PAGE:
On the first point, I’ll submit the following alternative…  Could it be that Northpoint DOES, in fact, know how to lead their congregation into times of deep, reverent worship?  Is it possible that they have a VERY clear understanding of worship, and that it is a sacrificial offering of ourselves to the Lord?  Is it possible that Northpoint sets aside times for communication with God that are intensely personal and reverent, while having the freedom to laugh together and have fun in community at other times?  I can answer that… yes they do.

I have seen, heard, and participated in worship with the Northpoint community.  Their reverence for God runs deep.  He is exalted as sovereign over all.  Remember that this video was only 7 minutes long.  What did they do with the other 76 minutes they were together that morning?  I bet the truth of the Word was shared.  I bet there was a time for people to think, and listen to God, and respond.  I bet reverent worship happened in that space.  Maybe a better question… considering that we are called to worship as an ongoing state of being, is there really anything wrong with taking 7 minutes out of the 110,880 minutes we have each week to have a little fun?

In response to the second point, I’ll submit the following alternative…  Could it be that Northpoint does not “pander to culture” because they don’t believe that the Gospel is “enough” to win the spiritually skeptical, but instead they “become all things to all men” (like Paul on Mars Hill in Athens) and speak the language of the culture (like Jesus did, using present day analogies to communicate timeless truth through parables) in order to START the conversation… to get the unchurched neighbor in the door… in order that they might hear the life-saving message of the Gospel?  I can answer that… yes they do.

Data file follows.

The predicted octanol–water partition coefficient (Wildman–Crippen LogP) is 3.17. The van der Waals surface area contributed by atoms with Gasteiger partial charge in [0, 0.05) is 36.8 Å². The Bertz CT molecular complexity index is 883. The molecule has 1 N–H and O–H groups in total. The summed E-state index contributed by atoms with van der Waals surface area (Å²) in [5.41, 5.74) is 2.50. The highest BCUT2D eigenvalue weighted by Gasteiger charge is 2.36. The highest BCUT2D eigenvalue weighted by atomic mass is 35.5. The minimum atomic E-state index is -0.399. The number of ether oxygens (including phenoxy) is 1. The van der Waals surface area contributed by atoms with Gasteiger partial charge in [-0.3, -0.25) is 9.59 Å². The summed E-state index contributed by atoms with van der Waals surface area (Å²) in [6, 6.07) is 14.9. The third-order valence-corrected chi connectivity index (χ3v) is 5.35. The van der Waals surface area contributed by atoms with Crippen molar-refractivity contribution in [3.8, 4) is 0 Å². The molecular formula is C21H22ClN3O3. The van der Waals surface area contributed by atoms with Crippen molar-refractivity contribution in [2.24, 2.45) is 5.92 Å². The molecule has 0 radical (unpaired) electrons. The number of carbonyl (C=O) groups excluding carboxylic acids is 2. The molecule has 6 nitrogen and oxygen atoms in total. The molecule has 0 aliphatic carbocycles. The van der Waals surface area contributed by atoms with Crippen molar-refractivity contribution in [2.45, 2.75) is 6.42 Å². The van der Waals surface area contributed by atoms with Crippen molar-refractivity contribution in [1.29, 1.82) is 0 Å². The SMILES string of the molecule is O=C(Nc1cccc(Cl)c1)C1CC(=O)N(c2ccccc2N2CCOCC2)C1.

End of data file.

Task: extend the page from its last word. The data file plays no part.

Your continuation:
In but not of.  IN but not of.  IN THE WORLD, but not of it.  “I do not pray that you take them out of the world…” Jesus asked His Father on our behalf (John 17), “but that you would keep them safe from the evil one.”  Again, how will our neighbors come to faith if they never hear the truth?  And if an iBand video on YouTube brings some curious visitors in the door… in the door of a church… where the Gospel is preached…  Is that bad?

In response to the third point, I’ll submit the following alternative…  Could it be that Northpoint is not sinfully engaged in irreverent license here, but instead is joyfully reflecting the freedom we have in Jesus?

Um…  I actually can’t answer that one.  Not for sure.  But I give them the benefit of the doubt.  Here’s why:

And this one is actually a really big deal.  I’m a deep believer in allowing FUN in church.  We are commanded over and over again to rejoice in the Lord, and that the JOY of the Lord is our strength.  Further, we are set free for freedom’s sake in Jesus Christ.  FREEDOM and JOY.  I’d submit that a theology that does not allow fun within the walls of the church is not somehow more pious.  It’s just less fun.